Post by Mayda Nathan
For shy, cryptic animals that are – at their biggest –an inch long, leaf-tying caterpillars play an outsize role in the tree canopies where they live. Dr. Elisha Sigmon’s recent seminar highlighted the importance of the leaf and silk structures these caterpillars make, both for the caterpillars themselves and for hundreds of other arthropod species that live in forest trees in the Mid-Atlantic region.
By fastening together overlapping leaves with silk, caterpillars create a shelter that protects them from predators and harsh climates. Dr. Sigmon’s work has shown that opportunistic insects and spiders quickly find these shelters and move in – even if the original caterpillar is still an occupant. On trees with leaf ties, arthropod abundance and richness can be 3 to 10 times higher than on trees without leaf ties.
Just how much leaf ties boost arthropod abundance depends on the host tree species and on the time of year. When she created artificial leaf ties on white oak and beech trees, Dr. Sigmon found that although arthropod diversity within the leaf ties was similar across tree species, arthropod abundance was much higher on white oaks. As the experiment continued into late summer, insects and spiders continued to colonize the leaf ties, boosting arthropod abundance further.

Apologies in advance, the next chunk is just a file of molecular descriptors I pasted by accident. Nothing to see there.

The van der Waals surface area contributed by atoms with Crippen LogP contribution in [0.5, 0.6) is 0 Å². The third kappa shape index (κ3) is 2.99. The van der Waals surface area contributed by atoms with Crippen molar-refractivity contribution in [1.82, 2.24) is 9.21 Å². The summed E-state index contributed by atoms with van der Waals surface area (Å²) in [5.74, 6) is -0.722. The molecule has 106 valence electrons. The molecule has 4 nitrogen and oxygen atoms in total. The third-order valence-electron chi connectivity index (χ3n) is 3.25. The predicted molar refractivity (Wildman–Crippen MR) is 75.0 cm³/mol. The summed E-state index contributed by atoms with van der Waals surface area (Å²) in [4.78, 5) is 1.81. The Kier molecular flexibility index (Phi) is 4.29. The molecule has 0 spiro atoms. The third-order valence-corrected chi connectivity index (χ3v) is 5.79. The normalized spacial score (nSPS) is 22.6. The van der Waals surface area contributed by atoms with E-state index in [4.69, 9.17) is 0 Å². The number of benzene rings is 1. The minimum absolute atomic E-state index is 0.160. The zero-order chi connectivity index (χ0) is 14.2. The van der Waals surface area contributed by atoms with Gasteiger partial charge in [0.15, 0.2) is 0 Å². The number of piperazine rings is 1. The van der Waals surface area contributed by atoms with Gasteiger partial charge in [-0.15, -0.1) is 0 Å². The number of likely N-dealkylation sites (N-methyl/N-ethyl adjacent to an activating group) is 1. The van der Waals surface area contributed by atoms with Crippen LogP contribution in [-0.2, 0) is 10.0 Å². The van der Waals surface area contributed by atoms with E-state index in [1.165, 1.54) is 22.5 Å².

Other animals don’t randomly colonize leaf ties, however. After creating artificial leaf ties with and without resident caterpillars, Dr. Sigmon concluded that the composition of arthropods found in the leaf ties depended on the presence of a caterpillar. Specifically, the relative number of herbivores and predators was larger in leaf ties with caterpillars than in those without. What’s more, when she introduced “intruder” caterpillars to leaf ties that already contained a resident, Dr. Sigmon observed caterpillar battles – shoving, hitting, and drumming on the leaf surface.
These miniature bouts are a rare documentation of direct interference competition between herbivorous insects, and they point to the leaf ties as an important resource for caterpillars and other arboreal arthropods in Mid-Atlantic forests. Beavers and corals are usually what come to mind when we consider the term “ecosystem engineer”, but the tiny leaf-tying caterpillars may well deserve that label, too.
A link to Dr. Sigmon's most recent paper, via BioOne:
Mayda Nathan is a PhD student studying the consequences of species range shifts on plant-insect interactions. She currently works with insect pollinators of the black mangrove, which is expanding its range in northern Florida.